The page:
Help! I screwed up my TV!

Discussion in 'Archived Threads 2001-2004' started by Brian W., Oct 20, 2002.

  1. Brian W.

    Brian W. Screenwriter

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    I have a cheap 27" Goldstar TV that I've had since '96 (no snide remarks, now), and I was trying to see if there was some control inside the set that would allow me to do vertical squeeze for the "anamorphic trick." My old RCA TV 27" that I'd had prior to this had vertical/horizontal knobs on the back, so I thought they could be inside on this set.

    Well, I took off the back (after unplugging the set, of course), and all I could see were two little dials. I found out these are sort of the "master" brightness and sharpness controls.

    Oh, jeez, I don't know what I did, but I CANNOT get the picture looking like it did before I messed with it. I have to adjust it darker than I did before or I get these thin diagonal lines that are visible in dark scenes. This is no real problem, since I can increase the brightness back to normal with the standard brightness control, but the focus...God, the focus...

    If I turn up the "master" focus as sharp as I think it was before, I really notice the horizontal lines in the picture, particularly when the camera is tilting up or down, and the aliasing is terrible. If I turn it down so the aliasing subsides somewhat, I lose sharpness towards the edges of the screen, though the center is still sharp.

    I found a somewhat happy medium, but the aliasing still seems to be worse than it was before I screwed with the TV, and I still notice the horizontal lines in the picture a bit when I never noticed them before.

    What did I do and how can I fix it myself? A better set is coming in the near future, but I'm stuck with this for now. Thanks in advance.
     
  2. DougR

    DougR Second Unit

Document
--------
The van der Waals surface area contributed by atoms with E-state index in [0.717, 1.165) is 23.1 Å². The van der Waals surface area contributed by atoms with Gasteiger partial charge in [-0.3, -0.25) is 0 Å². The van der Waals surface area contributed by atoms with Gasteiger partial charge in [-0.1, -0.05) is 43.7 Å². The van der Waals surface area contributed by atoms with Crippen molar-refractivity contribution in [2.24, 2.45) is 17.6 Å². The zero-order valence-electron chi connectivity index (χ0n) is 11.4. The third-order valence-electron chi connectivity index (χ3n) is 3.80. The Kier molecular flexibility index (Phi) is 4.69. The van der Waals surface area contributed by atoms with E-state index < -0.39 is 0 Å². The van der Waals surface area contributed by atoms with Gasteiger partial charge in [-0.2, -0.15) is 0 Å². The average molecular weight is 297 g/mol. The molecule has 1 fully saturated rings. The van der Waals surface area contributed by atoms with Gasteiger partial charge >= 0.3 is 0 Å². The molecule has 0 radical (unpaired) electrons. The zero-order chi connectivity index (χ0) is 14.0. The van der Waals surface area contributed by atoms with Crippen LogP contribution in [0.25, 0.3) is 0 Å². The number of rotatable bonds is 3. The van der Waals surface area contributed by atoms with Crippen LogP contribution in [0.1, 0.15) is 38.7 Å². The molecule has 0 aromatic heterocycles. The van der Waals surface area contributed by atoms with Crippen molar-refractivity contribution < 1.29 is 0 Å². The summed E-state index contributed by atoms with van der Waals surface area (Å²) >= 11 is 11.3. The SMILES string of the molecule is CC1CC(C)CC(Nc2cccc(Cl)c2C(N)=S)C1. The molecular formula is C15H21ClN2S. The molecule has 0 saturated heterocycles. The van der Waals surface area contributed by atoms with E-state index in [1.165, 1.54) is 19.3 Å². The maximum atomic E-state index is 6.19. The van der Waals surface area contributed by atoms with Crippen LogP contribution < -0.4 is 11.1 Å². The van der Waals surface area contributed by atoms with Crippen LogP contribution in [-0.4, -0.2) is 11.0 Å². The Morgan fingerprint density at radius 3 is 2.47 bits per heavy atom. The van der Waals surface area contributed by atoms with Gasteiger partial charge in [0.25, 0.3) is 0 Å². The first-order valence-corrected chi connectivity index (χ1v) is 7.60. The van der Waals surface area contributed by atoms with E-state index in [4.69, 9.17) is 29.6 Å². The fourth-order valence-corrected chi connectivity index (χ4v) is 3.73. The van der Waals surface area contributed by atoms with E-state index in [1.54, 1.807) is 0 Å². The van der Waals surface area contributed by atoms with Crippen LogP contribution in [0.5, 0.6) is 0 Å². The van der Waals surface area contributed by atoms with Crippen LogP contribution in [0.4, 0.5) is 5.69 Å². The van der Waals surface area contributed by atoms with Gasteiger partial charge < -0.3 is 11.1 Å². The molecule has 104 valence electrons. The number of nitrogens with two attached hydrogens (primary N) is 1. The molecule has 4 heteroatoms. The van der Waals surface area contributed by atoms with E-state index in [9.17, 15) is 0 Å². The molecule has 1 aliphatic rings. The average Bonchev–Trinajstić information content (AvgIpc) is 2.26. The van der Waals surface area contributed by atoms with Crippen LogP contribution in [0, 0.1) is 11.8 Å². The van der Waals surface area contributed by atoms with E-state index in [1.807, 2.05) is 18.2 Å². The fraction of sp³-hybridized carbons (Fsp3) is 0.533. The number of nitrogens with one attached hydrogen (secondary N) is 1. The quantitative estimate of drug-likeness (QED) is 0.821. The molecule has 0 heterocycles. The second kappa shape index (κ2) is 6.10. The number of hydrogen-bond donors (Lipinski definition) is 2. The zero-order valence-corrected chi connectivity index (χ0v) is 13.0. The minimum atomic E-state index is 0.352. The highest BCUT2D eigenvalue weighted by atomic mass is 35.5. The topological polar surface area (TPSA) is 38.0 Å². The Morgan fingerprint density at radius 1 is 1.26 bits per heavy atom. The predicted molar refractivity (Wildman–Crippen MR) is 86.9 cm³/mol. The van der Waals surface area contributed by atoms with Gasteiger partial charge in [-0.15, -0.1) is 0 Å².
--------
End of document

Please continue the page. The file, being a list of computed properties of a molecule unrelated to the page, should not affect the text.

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    BIG Sledge Hammer ?? [​IMG]
     
  3. David Sim

    David Sim Agent

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    Unplugging a television does not reduce the risk of getting shocked, much.
    The capacitors can hold a deadly charge for weeks.
    Careful.
     
  4. Bill Slack

    Bill Slack Supporting Actor

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    It's only 10,000 volts or so....
    [​IMG]
    Sorry, can't help with your problem... Maybe an excuse to upgrade? [​IMG]
     
  5. Jack Briggs

    Jack Briggs Executive Producer

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    David and Bill took the words outta my mouth (or keyboard). You have no business mucking around inside a TV's chassis unless you're a qualified technician (or if you really know your stuff and are a good electrician of sorts). Unplugged, a TV can be every bit as dangerous.

    If this low-end model has a service menu, then that's where you would be able to perform the so-called "squeeze" trick. RCA's old manual-adjustment knobs are not to be found on current TVs.
     
  6. Brian W.

    Brian W. Screenwriter

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    Thank you all SO MUCH for your helpful remarks. [​IMG]
     
  7. Jeff Kleist

    Jeff Kleist Executive Producer

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    Brian, seriously you could have DIED if you touched the wrong part
     
  8. Brian W.

    Brian W. Screenwriter

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    I appreciate the concern (seriously), but I didn't touch, and wouldn't have touched, anything deep inside the TV at all.